The final stage is about to begin

I titled this blog Beating Thyroid Cancer, and so far I am crushing it. I’m not actually doing anything, but I’ve been feeling great, so it’s not doing anything to me. And if any of that nasty stuff is even left inside of me, it’s about to get obliterated. Ablated, to use the proper term.

I feel like it’s the bottom of the ninth inning, and I’ve just got to get through one last bit of business before this game is over. And the business shouldn’t even a big deal. Should be routine. Like a six-run lead with Mariano Rivera on the mound.

Here’s the situation: Tomorrow I will go to the hospital to get my tracer dose of RAI. I’m told it’s so small that I won’t feel anything and I won’t be a danger to anyone else, so I can continue to be around people like normal. Just in case, I’m getting my quarantine room all ready.

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So long Dr. W

Just got out of my last appointment (hopefully) with Dr. W. He said my incision looks pretty good, and there’s nothing I need to do to it with creams or anything. It’s a little redish, but he said that’ll go away. I also asked him about how much thyroid was left in there, so I could get an idea of what radiation dosage to expect next week. He said none. The tracer dose on Monday and scan on Tuesday will let us know for sure, but I’m optimistic that I won’t need much of a dose, so it’ll be out of my system quickly.

I’m writing this post on my new iPad, which will be my best friend during my RAI quarantine.

The driving dilemma

I’ve been feeling pretty good so far (now on Day 9 without my hormones) so I’ve been doing everything as I would normally. Business as usual. However, the more I read on the message boards, I’ve become convinced that I should not be driving, so I won’t.

Fact is: I am hypothyroid, even I don’t feel hypothyroid. Stuff is happening to me that I’m not even aware of. One of those things is that my reaction time is slowing down. At least, that’s what I read. Seems fine to me. But I have read enough stories on the thyroid cancer message board of people who also felt perfectly normal, then one day they were driving and realized that there was this strange gap between the moment they recognized the red light and the moment their foot hit the brake.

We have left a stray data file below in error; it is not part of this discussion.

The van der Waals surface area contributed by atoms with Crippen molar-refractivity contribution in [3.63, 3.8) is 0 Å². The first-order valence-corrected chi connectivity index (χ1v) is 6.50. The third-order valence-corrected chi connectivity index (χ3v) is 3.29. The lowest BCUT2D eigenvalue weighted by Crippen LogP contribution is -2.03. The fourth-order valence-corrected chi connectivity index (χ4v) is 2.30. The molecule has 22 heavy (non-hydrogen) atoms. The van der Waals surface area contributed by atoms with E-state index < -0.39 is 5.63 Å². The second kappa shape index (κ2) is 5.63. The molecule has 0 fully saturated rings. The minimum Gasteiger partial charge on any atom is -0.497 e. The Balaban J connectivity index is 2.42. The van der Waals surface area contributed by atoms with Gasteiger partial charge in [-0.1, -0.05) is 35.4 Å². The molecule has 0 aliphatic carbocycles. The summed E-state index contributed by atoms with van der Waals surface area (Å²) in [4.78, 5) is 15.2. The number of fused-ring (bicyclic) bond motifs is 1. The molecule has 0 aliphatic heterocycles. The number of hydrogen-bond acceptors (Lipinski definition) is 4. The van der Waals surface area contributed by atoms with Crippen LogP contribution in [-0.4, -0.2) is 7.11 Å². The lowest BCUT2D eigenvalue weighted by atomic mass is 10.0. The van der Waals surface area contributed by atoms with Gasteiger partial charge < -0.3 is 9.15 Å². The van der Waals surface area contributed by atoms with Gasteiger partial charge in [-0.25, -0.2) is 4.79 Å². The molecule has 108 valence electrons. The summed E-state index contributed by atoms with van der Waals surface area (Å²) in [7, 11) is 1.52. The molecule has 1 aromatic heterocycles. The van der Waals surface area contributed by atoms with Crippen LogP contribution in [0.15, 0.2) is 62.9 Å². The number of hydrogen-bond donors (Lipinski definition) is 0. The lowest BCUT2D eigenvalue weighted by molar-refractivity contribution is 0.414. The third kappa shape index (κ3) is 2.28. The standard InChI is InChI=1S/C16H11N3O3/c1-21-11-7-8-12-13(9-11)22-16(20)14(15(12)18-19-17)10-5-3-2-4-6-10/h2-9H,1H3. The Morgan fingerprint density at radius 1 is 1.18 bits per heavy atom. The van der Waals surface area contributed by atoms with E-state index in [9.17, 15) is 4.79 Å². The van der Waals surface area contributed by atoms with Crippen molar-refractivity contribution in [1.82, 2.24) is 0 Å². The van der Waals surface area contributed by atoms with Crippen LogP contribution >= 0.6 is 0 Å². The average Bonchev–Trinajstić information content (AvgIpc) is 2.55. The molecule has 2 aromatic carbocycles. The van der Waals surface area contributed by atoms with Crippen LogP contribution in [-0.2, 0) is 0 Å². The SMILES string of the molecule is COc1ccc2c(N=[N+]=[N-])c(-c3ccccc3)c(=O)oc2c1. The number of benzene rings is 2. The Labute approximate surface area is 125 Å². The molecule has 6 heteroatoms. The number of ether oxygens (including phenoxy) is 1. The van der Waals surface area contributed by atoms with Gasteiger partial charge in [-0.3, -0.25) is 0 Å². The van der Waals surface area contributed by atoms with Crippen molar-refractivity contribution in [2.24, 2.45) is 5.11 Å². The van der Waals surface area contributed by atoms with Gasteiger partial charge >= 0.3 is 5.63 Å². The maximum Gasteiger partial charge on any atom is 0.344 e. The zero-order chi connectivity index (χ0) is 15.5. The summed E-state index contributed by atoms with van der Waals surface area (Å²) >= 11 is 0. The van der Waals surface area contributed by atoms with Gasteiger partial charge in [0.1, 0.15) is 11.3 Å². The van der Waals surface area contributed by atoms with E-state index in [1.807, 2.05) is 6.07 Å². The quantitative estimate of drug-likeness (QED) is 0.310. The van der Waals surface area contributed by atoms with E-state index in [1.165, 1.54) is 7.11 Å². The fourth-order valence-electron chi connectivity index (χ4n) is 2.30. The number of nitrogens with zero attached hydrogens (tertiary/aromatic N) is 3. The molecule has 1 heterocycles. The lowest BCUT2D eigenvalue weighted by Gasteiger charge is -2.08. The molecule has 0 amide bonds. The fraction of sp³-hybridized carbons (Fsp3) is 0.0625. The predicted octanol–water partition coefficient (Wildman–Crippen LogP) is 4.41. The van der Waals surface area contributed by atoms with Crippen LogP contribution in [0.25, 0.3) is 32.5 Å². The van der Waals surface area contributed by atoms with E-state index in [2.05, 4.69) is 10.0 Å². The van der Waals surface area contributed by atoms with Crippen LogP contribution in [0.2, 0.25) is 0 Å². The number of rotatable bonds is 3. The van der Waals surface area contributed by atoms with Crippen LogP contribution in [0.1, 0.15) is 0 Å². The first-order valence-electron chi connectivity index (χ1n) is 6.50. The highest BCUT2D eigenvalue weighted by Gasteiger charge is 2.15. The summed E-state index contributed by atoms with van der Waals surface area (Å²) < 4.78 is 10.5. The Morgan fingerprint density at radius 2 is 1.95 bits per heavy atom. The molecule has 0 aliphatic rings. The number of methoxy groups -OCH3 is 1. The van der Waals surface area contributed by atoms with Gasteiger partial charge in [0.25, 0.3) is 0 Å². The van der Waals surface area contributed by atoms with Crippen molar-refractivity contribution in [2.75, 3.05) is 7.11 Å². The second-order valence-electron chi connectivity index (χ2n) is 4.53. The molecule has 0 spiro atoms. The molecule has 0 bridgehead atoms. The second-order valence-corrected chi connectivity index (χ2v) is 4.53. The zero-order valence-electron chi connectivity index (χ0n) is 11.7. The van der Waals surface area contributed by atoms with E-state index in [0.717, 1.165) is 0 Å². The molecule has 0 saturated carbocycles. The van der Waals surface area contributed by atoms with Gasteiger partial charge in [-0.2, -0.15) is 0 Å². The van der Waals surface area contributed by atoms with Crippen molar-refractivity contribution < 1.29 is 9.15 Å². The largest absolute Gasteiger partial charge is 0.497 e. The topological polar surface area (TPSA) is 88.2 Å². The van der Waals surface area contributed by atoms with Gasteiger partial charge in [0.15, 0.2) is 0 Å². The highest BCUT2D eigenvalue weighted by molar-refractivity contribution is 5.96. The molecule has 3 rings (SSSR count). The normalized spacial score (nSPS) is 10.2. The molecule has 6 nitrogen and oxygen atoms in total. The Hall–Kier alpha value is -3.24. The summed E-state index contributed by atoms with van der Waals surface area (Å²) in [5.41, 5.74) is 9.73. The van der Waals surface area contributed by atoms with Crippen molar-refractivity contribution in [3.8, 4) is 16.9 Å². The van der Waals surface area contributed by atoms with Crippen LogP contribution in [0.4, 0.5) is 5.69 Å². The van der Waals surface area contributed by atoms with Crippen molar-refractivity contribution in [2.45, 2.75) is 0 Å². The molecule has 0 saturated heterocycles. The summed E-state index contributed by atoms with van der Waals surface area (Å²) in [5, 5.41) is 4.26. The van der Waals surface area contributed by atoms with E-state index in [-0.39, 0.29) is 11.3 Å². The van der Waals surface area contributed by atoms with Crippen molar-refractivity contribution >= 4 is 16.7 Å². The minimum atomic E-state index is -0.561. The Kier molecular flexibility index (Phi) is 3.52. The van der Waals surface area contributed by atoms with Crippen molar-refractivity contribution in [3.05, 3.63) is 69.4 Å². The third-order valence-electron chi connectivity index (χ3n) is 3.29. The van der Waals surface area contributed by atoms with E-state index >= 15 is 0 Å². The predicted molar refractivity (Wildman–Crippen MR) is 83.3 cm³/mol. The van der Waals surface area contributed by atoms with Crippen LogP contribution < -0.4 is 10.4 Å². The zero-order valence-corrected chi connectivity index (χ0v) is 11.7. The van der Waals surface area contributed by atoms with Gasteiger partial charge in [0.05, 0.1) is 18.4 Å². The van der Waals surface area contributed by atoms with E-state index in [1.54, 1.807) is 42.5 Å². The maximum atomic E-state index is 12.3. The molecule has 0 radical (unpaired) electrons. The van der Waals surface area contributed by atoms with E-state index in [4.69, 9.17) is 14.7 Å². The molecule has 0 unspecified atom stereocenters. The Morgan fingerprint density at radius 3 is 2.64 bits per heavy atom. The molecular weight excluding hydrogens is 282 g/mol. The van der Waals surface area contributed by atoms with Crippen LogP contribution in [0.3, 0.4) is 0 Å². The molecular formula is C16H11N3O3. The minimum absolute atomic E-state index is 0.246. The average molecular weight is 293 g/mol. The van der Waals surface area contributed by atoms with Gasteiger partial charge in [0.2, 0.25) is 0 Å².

I’d rather that not be me, thank you very much, so I’m putting away the keys.

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LID, Day 8: Picture of my lunch

One of my little quirks is I get particularly pleased with myself when I can create something at home that looks restaurant-worthy. I always joke to my wife: “I need to take a picture of my lunch today.” Today is one of those days.

For starters, we’re having the LID pizza tonight, so I wanted to save all my four servings of grains so I could have a reasonable amount of pizza. I’m not sure how many servings one piece of pizza is, but wanted to be safe. I’ve already figured out breakfast with no meat or grains (egg white omelette and fruit), and the pizza tonight is veggie, so I had to have a lunch no grains, although I could have meat. Can’t do a sandwich without grains, so I made this grilled chicken salad. The salad had lettuce, tomato, cucumber, avocado, mushrooms and the really good vinaigrette from the LID cookbook. Since it is just a salad, and I’m a real man, I of course had to make it huge. There’s a bowl of watermelon on the side (nice color addition, huh) and a glass of iced tea. That’s a whole chicken breast in there, and it weighed just under my alloted 5 ounces.